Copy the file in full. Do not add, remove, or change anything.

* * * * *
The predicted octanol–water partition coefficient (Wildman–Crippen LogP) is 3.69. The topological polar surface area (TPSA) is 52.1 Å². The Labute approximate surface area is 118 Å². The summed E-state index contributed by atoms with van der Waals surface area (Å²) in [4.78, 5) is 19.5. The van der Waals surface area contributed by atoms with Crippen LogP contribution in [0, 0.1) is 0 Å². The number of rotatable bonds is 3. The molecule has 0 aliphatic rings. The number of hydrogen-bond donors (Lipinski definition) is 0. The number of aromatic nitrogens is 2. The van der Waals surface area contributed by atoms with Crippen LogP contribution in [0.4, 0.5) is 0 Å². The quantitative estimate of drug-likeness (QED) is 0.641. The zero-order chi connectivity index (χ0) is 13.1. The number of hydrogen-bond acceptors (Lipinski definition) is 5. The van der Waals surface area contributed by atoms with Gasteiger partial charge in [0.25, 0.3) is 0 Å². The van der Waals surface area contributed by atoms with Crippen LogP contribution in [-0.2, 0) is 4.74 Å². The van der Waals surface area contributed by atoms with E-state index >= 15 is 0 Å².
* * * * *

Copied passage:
The predicted octanol–water partition coefficient (Wildman–Crippen LogP) is 3.69. The topological polar surface area (TPSA) is 52.1 Å². The Labute approximate surface area is 118 Å². The summed E-state index contributed by atoms with van der Waals surface area (Å²) in [4.78, 5) is 19.5. The van der Waals surface area contributed by atoms with Crippen LogP contribution in [0, 0.1) is 0 Å². The number of rotatable bonds is 3. The molecule has 0 aliphatic rings. The number of hydrogen-bond donors (Lipinski definition) is 0. The number of aromatic nitrogens is 2. The van der Waals surface area contributed by atoms with Crippen LogP contribution in [0.4, 0.5) is 0 Å². The quantitative estimate of drug-likeness (QED) is 0.641. The zero-order chi connectivity index (χ0) is 13.1. The number of hydrogen-bond acceptors (Lipinski definition) is 5. The van der Waals surface area contributed by atoms with Gasteiger partial charge in [0.25, 0.3) is 0 Å². The van der Waals surface area contributed by atoms with Crippen LogP contribution in [-0.2, 0) is 4.74 Å². The van der Waals surface area contributed by atoms with E-state index >= 15 is 0 Å².